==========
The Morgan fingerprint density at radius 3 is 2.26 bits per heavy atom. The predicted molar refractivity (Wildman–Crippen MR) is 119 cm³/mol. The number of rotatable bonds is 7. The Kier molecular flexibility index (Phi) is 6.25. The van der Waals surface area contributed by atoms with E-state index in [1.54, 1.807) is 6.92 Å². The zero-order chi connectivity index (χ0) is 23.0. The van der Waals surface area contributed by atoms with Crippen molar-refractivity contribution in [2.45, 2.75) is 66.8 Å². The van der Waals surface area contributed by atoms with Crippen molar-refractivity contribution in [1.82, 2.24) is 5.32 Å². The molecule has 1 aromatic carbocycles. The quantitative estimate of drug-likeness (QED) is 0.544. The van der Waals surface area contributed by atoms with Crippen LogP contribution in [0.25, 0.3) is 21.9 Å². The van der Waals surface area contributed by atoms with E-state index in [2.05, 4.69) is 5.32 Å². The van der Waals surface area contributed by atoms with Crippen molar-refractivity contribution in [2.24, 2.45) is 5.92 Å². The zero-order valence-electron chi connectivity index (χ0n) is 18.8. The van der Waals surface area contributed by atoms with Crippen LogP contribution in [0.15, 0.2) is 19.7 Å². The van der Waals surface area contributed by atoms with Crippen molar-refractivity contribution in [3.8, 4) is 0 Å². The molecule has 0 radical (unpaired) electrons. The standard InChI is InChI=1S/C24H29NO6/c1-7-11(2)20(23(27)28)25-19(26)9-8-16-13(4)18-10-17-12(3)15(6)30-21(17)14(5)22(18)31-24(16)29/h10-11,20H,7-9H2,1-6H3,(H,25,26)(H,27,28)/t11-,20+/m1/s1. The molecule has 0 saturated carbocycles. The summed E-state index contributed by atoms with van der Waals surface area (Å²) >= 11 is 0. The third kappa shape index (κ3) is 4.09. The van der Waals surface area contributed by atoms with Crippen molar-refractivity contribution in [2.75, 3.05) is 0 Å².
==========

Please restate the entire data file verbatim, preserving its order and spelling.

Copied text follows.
The Morgan fingerprint density at radius 3 is 2.26 bits per heavy atom. The predicted molar refractivity (Wildman–Crippen MR) is 119 cm³/mol. The number of rotatable bonds is 7. The Kier molecular flexibility index (Phi) is 6.25. The van der Waals surface area contributed by atoms with E-state index in [1.54, 1.807) is 6.92 Å². The zero-order chi connectivity index (χ0) is 23.0. The van der Waals surface area contributed by atoms with Crippen molar-refractivity contribution in [2.45, 2.75) is 66.8 Å². The van der Waals surface area contributed by atoms with Crippen molar-refractivity contribution in [1.82, 2.24) is 5.32 Å². The molecule has 1 aromatic carbocycles. The quantitative estimate of drug-likeness (QED) is 0.544. The van der Waals surface area contributed by atoms with Crippen LogP contribution in [0.25, 0.3) is 21.9 Å². The van der Waals surface area contributed by atoms with E-state index in [2.05, 4.69) is 5.32 Å². The van der Waals surface area contributed by atoms with Crippen molar-refractivity contribution in [2.24, 2.45) is 5.92 Å². The zero-order valence-electron chi connectivity index (χ0n) is 18.8. The van der Waals surface area contributed by atoms with Crippen LogP contribution in [0.15, 0.2) is 19.7 Å². The van der Waals surface area contributed by atoms with Crippen molar-refractivity contribution in [3.8, 4) is 0 Å². The molecule has 0 radical (unpaired) electrons. The standard InChI is InChI=1S/C24H29NO6/c1-7-11(2)20(23(27)28)25-19(26)9-8-16-13(4)18-10-17-12(3)15(6)30-21(17)14(5)22(18)31-24(16)29/h10-11,20H,7-9H2,1-6H3,(H,25,26)(H,27,28)/t11-,20+/m1/s1. The molecule has 0 saturated carbocycles. The summed E-state index contributed by atoms with van der Waals surface area (Å²) >= 11 is 0. The third kappa shape index (κ3) is 4.09. The van der Waals surface area contributed by atoms with Crippen molar-refractivity contribution in [2.75, 3.05) is 0 Å².